This is the functionality that allows for the reactX pattern in your bundles. Manual configuration here is entirely optional.

This bundle is included by default when you use composeBundles. If you want to pass it custom options you'll have to use composeBundlesRaw instead.

Available options:

  • idleTimeout: Number (default 30000). Idle timeout is time to fire an APP_IDLE event.

  • idleAction: String (default 'APP_IDLE'). Action type to dispatch on idle.

  • cancelIdleWhenDone: Boolean (default true). In certain cases this can be useful. For example, if you're using reactors in a node process and you want it to be able to exit when there's no pending reactions. In browsers, this will be ignored.

  • doneCallback: Function (default null). If you want to pass a callback to call when there are no more pending reactions, you can do so.

  • stopWhenTabInactive: Boolean (default true). By default if a given tab is in the background we don't want to keep wasting cycles. But, in certain cases you don't want it to stop just because its in the background. Gives you that option. Note: this is implemented by taking advantage of behavior of requestAnimationFrame. So it relies on the browser for this logic.

  • reactorPermissionCheck: Function (default: null). This function, if passed, will be given the name of the reactor, and the result of having called it that would normally have lead to a reaction being queued. If you return false from this function the reactor will not be queued. This allows you to implement rate limiting, etc. It also makes it possible to build in safe-guards for infinite reaction loops or other development tools.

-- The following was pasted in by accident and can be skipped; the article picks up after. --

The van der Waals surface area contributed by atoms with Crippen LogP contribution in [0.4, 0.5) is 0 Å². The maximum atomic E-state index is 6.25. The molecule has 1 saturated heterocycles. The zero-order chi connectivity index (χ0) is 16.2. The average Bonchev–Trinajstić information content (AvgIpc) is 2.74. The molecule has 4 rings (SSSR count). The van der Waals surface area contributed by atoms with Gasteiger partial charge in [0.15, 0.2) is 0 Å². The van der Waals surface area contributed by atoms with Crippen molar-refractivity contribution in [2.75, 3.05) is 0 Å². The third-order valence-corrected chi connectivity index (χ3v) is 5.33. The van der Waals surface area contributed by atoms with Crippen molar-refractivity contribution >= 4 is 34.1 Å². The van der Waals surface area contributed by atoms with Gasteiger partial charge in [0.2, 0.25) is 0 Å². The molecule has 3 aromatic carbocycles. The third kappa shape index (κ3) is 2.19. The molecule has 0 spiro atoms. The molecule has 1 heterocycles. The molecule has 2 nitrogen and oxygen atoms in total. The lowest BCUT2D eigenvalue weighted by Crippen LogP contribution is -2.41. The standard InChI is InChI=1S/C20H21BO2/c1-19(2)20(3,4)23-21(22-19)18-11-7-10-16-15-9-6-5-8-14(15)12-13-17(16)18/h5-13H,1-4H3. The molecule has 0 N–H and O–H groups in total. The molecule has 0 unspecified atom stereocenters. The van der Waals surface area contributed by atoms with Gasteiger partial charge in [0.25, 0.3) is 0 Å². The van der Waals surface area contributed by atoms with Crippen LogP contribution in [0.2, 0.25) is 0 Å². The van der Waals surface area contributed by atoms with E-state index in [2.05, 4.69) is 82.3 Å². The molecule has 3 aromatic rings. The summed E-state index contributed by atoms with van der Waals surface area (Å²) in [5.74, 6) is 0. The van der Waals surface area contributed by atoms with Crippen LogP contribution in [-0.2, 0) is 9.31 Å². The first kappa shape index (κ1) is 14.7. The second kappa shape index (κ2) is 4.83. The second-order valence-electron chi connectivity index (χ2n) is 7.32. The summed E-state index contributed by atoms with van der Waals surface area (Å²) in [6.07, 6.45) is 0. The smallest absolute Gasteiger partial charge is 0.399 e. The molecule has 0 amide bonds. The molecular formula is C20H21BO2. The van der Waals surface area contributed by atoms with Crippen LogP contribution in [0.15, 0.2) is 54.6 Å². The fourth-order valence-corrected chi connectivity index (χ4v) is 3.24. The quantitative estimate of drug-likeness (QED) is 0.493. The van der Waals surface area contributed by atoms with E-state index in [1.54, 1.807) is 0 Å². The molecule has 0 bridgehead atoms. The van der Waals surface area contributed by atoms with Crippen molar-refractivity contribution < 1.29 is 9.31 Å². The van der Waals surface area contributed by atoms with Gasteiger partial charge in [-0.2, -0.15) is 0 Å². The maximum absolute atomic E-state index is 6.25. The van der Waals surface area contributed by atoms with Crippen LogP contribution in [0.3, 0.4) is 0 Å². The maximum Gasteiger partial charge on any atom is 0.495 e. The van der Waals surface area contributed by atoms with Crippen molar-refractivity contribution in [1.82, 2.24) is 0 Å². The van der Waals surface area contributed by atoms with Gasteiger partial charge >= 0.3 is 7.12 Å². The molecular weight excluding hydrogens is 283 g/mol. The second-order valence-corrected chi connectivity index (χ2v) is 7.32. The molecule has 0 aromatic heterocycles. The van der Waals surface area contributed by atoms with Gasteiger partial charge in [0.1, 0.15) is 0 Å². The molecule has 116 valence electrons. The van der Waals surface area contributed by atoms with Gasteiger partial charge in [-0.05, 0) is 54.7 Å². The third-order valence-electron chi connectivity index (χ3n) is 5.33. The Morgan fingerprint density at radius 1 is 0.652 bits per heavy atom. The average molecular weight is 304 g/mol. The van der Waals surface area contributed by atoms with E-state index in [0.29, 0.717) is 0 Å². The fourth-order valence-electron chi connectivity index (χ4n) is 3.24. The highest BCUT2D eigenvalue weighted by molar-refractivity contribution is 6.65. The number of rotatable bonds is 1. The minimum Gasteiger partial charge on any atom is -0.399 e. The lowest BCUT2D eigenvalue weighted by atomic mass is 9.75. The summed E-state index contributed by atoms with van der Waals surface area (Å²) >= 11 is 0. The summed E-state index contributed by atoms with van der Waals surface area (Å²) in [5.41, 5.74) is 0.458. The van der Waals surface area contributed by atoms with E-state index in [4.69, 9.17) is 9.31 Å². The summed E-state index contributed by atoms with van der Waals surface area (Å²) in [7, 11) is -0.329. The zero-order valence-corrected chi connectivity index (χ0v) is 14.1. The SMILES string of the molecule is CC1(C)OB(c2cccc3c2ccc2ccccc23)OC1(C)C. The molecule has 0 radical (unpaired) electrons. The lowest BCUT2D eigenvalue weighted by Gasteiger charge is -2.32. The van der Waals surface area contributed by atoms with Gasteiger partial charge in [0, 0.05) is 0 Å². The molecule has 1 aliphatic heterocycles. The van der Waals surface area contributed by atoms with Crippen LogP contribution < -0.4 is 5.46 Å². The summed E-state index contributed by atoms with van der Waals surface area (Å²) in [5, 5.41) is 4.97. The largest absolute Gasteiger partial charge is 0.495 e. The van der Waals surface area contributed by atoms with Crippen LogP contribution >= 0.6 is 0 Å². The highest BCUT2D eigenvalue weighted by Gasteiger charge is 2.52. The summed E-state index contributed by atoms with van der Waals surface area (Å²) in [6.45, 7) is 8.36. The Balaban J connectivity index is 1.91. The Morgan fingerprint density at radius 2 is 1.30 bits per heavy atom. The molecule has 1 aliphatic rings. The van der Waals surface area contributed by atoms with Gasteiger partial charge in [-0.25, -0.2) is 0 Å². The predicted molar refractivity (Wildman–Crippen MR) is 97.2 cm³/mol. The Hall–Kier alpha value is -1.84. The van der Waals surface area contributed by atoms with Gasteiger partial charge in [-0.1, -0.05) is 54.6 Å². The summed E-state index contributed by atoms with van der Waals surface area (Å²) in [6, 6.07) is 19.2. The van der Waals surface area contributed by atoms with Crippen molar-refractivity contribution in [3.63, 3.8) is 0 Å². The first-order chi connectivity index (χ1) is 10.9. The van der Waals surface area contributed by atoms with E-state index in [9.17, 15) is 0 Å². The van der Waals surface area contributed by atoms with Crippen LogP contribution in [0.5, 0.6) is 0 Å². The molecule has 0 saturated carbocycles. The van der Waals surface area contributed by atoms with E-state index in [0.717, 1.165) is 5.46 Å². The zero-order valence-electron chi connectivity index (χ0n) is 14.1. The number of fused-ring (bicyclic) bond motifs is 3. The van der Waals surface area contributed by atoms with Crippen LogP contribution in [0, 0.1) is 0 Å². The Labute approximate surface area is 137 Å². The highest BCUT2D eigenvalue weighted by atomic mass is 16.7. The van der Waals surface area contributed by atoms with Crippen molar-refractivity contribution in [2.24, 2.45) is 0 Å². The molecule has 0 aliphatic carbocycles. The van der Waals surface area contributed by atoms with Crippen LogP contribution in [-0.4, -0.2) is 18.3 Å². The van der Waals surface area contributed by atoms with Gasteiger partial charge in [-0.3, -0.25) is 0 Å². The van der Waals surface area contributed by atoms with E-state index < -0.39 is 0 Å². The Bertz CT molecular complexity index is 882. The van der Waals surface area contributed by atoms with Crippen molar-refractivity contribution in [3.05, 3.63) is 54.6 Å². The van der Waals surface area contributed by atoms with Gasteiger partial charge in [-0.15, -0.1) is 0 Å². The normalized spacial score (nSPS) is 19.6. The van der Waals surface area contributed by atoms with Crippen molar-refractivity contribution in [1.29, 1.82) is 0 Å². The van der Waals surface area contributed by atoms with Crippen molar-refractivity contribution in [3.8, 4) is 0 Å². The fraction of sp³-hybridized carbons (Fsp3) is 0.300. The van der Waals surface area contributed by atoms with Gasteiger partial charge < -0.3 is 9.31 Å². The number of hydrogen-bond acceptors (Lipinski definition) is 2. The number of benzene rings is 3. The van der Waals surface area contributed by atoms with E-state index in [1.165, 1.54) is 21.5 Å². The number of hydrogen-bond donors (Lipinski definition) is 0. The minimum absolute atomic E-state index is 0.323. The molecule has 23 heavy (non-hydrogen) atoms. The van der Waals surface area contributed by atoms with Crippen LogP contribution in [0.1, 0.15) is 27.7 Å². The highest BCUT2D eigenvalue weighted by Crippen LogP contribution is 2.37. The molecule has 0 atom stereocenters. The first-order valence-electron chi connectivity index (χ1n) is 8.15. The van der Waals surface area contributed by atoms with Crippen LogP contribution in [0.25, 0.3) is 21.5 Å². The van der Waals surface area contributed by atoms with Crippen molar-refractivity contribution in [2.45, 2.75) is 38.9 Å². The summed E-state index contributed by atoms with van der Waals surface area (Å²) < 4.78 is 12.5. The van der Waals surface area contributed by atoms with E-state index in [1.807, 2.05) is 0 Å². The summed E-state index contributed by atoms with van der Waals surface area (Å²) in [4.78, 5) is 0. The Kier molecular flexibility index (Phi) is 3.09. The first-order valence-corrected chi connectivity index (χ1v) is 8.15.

This simply tracks an appTime timestamp that gets set any time an action is fired. This is useful for writing deterministic selectors and eliminates the need for setting timers throughout the app. Any selector that uses selectAppTime will get this time as an argument. It's ridiculously tiny at only 5 lines of code, but is a nice pattern. Just be careful to not do expensive work in reaction to this changing, as it changes with each action.


This bundle takes no options, simply add it as is. It uses action naming conventions to track how many outstanding async actions are occurring.

It works like this:

If an action contains STARTED it increments, if it contains FINISHED or FAILED it decrements. It adds a single selector to the store called selectAsyncActive. This is intended to be used to display a global loading indicator in the app. You may have seen these implemented as a thin colored bar across the top of the UI.